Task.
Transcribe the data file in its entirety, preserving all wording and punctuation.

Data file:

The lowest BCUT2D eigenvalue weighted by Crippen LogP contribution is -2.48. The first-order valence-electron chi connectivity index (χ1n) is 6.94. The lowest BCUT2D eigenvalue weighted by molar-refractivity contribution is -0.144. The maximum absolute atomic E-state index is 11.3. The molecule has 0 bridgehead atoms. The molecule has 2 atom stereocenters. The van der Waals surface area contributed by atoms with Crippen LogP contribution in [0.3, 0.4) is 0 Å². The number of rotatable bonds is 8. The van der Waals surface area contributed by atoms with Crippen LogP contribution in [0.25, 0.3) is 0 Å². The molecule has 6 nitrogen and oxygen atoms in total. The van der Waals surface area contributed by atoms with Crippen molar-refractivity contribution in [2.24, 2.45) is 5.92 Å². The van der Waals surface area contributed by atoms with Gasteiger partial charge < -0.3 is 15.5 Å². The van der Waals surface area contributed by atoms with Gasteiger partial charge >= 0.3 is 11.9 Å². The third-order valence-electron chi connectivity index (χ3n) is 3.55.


The lowest BCUT2D eigenvalue weighted by Crippen LogP contribution is -2.48. The first-order valence-electron chi connectivity index (χ1n) is 6.94. The lowest BCUT2D eigenvalue weighted by molar-refractivity contribution is -0.144. The maximum absolute atomic E-state index is 11.3. The molecule has 0 bridgehead atoms. The molecule has 2 atom stereocenters. The van der Waals surface area contributed by atoms with Crippen LogP contribution in [0.3, 0.4) is 0 Å². The number of rotatable bonds is 8. The van der Waals surface area contributed by atoms with Crippen LogP contribution in [0.25, 0.3) is 0 Å². The molecule has 6 nitrogen and oxygen atoms in total. The van der Waals surface area contributed by atoms with Crippen molar-refractivity contribution in [2.24, 2.45) is 5.92 Å². The van der Waals surface area contributed by atoms with Gasteiger partial charge < -0.3 is 15.5 Å². The van der Waals surface area contributed by atoms with Gasteiger partial charge >= 0.3 is 11.9 Å². The third-order valence-electron chi connectivity index (χ3n) is 3.55.